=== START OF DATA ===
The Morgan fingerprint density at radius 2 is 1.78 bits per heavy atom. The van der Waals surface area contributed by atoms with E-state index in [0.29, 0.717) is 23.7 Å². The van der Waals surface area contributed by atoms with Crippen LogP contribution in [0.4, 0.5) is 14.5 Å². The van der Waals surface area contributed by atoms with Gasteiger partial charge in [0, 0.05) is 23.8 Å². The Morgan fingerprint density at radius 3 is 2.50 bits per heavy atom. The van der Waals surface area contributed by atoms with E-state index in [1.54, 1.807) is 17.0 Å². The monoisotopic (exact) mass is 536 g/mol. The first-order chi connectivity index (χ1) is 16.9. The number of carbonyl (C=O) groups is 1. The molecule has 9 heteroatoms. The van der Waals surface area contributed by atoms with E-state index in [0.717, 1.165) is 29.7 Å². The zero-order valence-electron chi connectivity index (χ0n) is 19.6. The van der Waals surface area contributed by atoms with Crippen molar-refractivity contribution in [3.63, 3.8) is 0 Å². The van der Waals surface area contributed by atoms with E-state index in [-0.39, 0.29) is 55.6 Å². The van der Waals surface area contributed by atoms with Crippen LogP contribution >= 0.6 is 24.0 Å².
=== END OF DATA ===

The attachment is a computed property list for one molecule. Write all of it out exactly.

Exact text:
The Morgan fingerprint density at radius 2 is 1.78 bits per heavy atom. The van der Waals surface area contributed by atoms with E-state index in [0.29, 0.717) is 23.7 Å². The van der Waals surface area contributed by atoms with Crippen LogP contribution in [0.4, 0.5) is 14.5 Å². The van der Waals surface area contributed by atoms with Gasteiger partial charge in [0, 0.05) is 23.8 Å². The Morgan fingerprint density at radius 3 is 2.50 bits per heavy atom. The van der Waals surface area contributed by atoms with E-state index in [1.54, 1.807) is 17.0 Å². The monoisotopic (exact) mass is 536 g/mol. The first-order chi connectivity index (χ1) is 16.9. The number of carbonyl (C=O) groups is 1. The molecule has 9 heteroatoms. The van der Waals surface area contributed by atoms with E-state index in [0.717, 1.165) is 29.7 Å². The zero-order valence-electron chi connectivity index (χ0n) is 19.6. The van der Waals surface area contributed by atoms with Crippen molar-refractivity contribution in [3.63, 3.8) is 0 Å². The van der Waals surface area contributed by atoms with E-state index in [-0.39, 0.29) is 55.6 Å². The van der Waals surface area contributed by atoms with Crippen LogP contribution >= 0.6 is 24.0 Å².